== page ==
Eurozone economy defies pessimists
The eurozone economy appears to be healthier than feared. The latest preliminary data for GDP shows the economy grew by 0.2% quarter-on-quarter in the third quarter. This matches the previous quarter’s growth rate and beats consensus expectations of a slowdown. As this is a flash estimate, only a few member states have reported their early estimates.
France, being the largest member state to report would have contributed to the upside surprise as it grew by 0.3%, beating consensus estimates of 0.2%.
Italy and Belgium also surprised to the upside, growing by 0.1% and 0.4% respectively, while Spain matched consensus estimates of 0.4% growth.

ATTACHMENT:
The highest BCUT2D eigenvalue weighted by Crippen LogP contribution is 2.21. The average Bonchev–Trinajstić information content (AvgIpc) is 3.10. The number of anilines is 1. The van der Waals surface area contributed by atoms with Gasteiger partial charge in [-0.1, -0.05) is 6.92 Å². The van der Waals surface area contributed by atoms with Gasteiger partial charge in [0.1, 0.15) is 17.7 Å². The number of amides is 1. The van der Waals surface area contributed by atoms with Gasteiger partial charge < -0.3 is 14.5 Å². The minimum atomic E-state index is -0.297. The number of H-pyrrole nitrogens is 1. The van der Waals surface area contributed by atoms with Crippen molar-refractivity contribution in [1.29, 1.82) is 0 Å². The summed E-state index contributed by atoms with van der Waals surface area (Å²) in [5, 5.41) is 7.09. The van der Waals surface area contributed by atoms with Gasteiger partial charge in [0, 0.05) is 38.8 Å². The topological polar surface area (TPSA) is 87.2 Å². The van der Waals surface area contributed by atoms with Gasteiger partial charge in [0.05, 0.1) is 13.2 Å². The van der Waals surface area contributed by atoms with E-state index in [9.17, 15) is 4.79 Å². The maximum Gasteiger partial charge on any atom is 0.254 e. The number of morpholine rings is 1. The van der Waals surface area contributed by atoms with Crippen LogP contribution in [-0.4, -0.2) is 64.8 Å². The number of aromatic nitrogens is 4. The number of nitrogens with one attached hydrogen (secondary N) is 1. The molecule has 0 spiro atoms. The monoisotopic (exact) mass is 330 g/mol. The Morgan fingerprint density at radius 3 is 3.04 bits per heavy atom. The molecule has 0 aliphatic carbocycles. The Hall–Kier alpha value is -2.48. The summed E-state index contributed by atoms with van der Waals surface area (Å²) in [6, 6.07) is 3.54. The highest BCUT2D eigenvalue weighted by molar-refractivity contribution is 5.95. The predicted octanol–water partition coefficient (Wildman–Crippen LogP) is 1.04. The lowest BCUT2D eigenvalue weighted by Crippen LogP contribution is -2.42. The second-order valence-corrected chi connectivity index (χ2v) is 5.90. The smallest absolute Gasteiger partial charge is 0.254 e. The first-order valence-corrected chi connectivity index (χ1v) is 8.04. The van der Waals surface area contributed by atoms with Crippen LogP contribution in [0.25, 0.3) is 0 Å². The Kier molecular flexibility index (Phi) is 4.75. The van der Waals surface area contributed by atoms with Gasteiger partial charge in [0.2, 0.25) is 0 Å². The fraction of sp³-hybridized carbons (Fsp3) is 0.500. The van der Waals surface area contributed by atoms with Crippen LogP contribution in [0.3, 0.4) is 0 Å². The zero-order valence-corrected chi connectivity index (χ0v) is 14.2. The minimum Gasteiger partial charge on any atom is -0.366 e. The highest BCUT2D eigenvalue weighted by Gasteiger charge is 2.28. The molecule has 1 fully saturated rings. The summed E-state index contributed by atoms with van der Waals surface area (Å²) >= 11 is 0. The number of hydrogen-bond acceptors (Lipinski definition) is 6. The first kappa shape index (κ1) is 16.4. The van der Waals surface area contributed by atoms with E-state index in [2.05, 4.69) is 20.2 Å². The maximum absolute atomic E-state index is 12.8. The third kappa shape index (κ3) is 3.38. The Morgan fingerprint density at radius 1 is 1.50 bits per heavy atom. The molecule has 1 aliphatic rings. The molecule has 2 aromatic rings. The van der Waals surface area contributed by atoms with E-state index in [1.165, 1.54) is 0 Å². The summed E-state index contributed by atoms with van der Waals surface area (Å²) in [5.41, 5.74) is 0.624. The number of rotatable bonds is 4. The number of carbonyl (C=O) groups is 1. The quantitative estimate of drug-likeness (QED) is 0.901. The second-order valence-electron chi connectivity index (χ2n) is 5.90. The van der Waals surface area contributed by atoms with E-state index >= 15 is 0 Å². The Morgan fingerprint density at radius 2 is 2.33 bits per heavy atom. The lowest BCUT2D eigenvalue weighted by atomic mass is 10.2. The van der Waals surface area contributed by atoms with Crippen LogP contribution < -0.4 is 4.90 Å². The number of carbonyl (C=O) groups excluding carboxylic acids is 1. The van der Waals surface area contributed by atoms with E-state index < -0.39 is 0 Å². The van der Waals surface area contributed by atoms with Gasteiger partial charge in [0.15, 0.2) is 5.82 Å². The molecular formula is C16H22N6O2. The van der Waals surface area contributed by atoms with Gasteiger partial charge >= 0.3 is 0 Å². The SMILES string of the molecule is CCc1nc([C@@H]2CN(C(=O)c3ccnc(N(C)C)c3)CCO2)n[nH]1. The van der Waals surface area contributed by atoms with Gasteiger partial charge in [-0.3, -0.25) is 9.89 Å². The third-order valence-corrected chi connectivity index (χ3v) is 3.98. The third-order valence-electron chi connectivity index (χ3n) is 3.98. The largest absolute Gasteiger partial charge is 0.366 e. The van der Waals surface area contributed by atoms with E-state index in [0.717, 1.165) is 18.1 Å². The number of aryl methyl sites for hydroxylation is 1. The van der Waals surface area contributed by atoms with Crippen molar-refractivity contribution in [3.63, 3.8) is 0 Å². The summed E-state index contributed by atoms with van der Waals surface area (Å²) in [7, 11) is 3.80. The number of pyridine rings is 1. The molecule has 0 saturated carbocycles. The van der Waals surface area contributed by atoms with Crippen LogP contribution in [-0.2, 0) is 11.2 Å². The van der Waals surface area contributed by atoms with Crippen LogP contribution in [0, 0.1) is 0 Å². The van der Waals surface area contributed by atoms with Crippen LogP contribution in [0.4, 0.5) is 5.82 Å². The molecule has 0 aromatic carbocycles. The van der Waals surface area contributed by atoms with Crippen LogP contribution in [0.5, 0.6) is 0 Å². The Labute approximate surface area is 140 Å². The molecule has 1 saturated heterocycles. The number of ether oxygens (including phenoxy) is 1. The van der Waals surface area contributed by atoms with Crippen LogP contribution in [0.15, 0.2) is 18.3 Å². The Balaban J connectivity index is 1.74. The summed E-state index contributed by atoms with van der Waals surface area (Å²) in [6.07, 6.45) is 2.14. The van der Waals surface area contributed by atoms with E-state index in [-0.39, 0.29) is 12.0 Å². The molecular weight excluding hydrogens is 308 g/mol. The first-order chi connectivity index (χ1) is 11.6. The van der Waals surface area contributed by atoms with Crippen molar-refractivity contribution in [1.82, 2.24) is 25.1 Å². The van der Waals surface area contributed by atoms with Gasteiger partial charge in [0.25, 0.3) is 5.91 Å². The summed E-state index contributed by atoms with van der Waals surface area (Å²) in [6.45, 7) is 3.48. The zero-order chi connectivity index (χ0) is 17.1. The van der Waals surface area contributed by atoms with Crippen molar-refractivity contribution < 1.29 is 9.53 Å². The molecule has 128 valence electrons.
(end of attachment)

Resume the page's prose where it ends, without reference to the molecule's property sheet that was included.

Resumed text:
Early reports suggest a continuation of recent trends. Solid domestic demand and service sector performance partially offset by weaker external demand and a slump in manufacturing.
One of the economies that is most reliant on manufacturing is Germany, which has yet to report its third quarter growth estimates. However, the readings from the other member states so far suggest that Germany’s GDP growth was between -0.1% and +0.1%. Therefore there is a reasonable chance the eurozone’s largest economy slipped into a technical recession, having contracted in the second quarter.